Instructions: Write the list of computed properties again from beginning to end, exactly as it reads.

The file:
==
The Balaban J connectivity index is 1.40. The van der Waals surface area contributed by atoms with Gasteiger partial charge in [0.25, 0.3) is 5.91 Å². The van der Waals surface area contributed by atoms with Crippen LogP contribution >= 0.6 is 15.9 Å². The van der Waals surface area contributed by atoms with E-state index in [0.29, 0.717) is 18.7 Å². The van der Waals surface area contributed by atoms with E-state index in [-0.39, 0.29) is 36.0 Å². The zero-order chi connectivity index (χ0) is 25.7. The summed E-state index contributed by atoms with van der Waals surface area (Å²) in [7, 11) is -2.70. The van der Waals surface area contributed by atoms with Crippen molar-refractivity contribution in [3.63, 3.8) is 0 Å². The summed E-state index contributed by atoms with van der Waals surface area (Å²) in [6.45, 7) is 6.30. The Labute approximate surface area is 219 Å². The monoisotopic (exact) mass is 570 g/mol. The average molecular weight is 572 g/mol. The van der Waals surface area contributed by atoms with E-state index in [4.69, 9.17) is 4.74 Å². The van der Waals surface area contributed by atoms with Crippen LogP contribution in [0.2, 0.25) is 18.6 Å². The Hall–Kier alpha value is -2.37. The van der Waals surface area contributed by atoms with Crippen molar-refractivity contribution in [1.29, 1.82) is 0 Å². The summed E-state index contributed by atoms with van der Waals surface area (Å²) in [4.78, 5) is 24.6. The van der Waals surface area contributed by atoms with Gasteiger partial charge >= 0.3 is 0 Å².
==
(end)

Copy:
The Balaban J connectivity index is 1.40. The van der Waals surface area contributed by atoms with Gasteiger partial charge in [0.25, 0.3) is 5.91 Å². The van der Waals surface area contributed by atoms with Crippen LogP contribution >= 0.6 is 15.9 Å². The van der Waals surface area contributed by atoms with E-state index in [0.29, 0.717) is 18.7 Å². The van der Waals surface area contributed by atoms with E-state index in [-0.39, 0.29) is 36.0 Å². The zero-order chi connectivity index (χ0) is 25.7. The summed E-state index contributed by atoms with van der Waals surface area (Å²) in [7, 11) is -2.70. The van der Waals surface area contributed by atoms with Crippen molar-refractivity contribution in [3.63, 3.8) is 0 Å². The summed E-state index contributed by atoms with van der Waals surface area (Å²) in [6.45, 7) is 6.30. The Labute approximate surface area is 219 Å². The monoisotopic (exact) mass is 570 g/mol. The average molecular weight is 572 g/mol. The van der Waals surface area contributed by atoms with E-state index in [4.69, 9.17) is 4.74 Å². The van der Waals surface area contributed by atoms with Crippen LogP contribution in [0.2, 0.25) is 18.6 Å². The Hall–Kier alpha value is -2.37. The van der Waals surface area contributed by atoms with Crippen molar-refractivity contribution in [1.29, 1.82) is 0 Å². The summed E-state index contributed by atoms with van der Waals surface area (Å²) in [4.78, 5) is 24.6. The van der Waals surface area contributed by atoms with Gasteiger partial charge >= 0.3 is 0 Å².